When George Osborne pronouces a crisis of confidence in international capitalism, the majority of the public are angry about bank bonuses and Lord Mandelson recants on ‘being relaxed about wealth’ – then, you know there’s a real opportunity for socialising business and for greater governance locally as well as nationally and internationally.
Development through ‘any old supermarket’ is not good enough – there are investors out there who are interested in making a difference. There is a growing realism that ‘making money from gambling’ is ultimately unrewarding – investing in places and people is more motivating for Bill Gates etc than a bonus. The problem is that we are uncertain of the mechanisms to achieve this- too much company law rewards and accounting practice are based on assumptions that short-term financial gain is the only way to measure success.
The crisis of the banks is not just about money and debt – it is also about a set of institutions that have lost their connectedness to society, and particularly to the communities they serve, not just their individual customers. Even though, economic revival, especially in the regions, depends on SMEs – the banks continue to ignore very small businesses (which are sunk without family support) and are refusing funds even established larger companies. Their risk aversion that the corporation not the local economy.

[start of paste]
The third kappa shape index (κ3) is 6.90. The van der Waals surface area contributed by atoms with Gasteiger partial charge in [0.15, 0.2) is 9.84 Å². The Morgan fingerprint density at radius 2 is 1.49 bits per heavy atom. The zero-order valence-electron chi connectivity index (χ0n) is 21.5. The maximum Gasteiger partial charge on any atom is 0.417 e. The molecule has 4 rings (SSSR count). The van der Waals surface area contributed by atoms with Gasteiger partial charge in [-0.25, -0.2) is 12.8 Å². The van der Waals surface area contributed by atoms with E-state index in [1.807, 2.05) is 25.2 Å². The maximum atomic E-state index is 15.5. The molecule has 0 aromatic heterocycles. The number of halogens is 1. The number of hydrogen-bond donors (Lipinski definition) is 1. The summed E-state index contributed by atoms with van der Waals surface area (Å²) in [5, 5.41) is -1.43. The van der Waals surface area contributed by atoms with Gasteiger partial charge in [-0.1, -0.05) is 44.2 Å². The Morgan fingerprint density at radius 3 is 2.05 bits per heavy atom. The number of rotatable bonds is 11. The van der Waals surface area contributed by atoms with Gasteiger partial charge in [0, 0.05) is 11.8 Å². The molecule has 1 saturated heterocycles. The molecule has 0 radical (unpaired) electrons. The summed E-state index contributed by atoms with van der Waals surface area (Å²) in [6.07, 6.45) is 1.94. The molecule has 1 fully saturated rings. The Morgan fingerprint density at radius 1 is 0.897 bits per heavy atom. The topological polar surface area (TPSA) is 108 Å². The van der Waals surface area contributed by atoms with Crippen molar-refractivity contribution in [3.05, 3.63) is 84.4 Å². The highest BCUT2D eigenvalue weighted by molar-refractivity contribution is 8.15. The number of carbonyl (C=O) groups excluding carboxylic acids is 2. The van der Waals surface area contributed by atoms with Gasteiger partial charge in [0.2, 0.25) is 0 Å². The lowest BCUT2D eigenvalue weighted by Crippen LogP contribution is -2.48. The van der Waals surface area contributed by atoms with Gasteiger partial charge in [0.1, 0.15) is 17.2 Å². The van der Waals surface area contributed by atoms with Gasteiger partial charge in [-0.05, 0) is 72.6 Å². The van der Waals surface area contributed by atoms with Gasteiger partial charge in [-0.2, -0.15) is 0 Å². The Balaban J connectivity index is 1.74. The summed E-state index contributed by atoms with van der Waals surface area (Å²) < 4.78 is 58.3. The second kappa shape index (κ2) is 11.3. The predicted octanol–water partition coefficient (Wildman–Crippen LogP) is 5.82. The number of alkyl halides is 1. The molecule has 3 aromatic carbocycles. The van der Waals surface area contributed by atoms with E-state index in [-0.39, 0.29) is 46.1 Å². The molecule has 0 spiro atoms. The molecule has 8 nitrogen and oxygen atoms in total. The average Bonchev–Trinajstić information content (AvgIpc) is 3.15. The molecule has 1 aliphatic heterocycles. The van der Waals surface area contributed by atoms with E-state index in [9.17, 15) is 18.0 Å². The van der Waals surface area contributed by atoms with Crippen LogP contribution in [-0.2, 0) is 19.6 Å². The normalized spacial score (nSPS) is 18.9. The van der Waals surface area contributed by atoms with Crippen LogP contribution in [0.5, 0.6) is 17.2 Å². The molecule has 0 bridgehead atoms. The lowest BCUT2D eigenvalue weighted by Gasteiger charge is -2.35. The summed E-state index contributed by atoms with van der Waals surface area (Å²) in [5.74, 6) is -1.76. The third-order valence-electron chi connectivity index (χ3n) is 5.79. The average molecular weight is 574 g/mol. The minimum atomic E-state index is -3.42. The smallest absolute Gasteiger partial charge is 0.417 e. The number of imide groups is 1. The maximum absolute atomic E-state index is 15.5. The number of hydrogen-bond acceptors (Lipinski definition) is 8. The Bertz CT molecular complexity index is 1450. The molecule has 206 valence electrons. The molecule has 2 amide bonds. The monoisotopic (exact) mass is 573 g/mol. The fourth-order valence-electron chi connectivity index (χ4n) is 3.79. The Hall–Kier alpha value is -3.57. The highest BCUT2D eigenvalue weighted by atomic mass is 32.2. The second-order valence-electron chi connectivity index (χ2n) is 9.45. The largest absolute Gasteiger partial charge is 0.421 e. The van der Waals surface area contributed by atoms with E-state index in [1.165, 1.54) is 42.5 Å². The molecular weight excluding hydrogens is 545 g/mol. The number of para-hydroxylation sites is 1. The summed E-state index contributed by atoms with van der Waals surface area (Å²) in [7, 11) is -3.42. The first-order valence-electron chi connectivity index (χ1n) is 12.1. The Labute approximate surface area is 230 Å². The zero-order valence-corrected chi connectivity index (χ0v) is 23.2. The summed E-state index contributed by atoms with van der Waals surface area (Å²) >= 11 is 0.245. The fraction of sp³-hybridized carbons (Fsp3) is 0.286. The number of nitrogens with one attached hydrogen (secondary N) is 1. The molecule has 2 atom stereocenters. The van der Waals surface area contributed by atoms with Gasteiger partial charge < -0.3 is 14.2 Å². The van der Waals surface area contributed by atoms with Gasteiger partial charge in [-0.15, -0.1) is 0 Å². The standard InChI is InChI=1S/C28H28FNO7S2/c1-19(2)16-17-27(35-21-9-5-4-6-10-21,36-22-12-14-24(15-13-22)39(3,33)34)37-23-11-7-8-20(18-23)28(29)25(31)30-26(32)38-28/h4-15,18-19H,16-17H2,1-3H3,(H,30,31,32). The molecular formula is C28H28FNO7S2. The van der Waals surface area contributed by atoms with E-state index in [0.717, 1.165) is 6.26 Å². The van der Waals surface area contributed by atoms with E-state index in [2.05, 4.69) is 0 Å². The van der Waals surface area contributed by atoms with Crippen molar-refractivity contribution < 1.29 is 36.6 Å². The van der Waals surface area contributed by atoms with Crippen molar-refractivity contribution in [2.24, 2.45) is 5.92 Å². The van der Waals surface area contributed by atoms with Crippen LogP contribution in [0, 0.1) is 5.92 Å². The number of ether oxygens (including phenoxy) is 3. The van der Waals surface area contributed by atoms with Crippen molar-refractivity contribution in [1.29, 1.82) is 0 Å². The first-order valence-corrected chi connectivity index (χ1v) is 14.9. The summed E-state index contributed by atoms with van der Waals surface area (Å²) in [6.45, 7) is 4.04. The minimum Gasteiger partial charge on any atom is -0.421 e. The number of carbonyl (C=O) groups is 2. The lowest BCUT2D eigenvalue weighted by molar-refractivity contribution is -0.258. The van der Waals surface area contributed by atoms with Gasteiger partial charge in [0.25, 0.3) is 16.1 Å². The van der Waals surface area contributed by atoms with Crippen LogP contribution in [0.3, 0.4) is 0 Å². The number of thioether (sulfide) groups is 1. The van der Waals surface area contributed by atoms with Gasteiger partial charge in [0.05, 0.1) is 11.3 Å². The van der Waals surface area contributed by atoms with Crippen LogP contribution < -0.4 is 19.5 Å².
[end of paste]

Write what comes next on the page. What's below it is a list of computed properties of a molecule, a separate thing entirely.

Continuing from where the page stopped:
Less tribal and more imaginative local governance could inspire more innovative ways of supporting open-learning, local services and small businesses and along the way inject some life into local democracy.
A look at the some of the assumptions embedded in economic development thinking reveals that new start-ups and social enteprise need connectivity to supply chains, not competition; - access to funder who care about what want to do and about what impact the business will have locally; - business and enterprise are just as dependent on public services and infrastructure as are the public.
Collaborative leadership has become a necessity not wishful thinking -but an essential ingredient of developing a more humane society where people’s interdependence is acknowledged and valued.
What would make the most difference to SMEs and social enterprise across the country are local banks that lend on the basis on local innovation and local returns.
Theres hoping that Eden and Cornwall come up trumps with their bid for a local Green Investment Fund. Be brave BIS give Cornwall a boost.
Doing a session on commuity leadership in Eden on Sunday at their Locality Planning Camp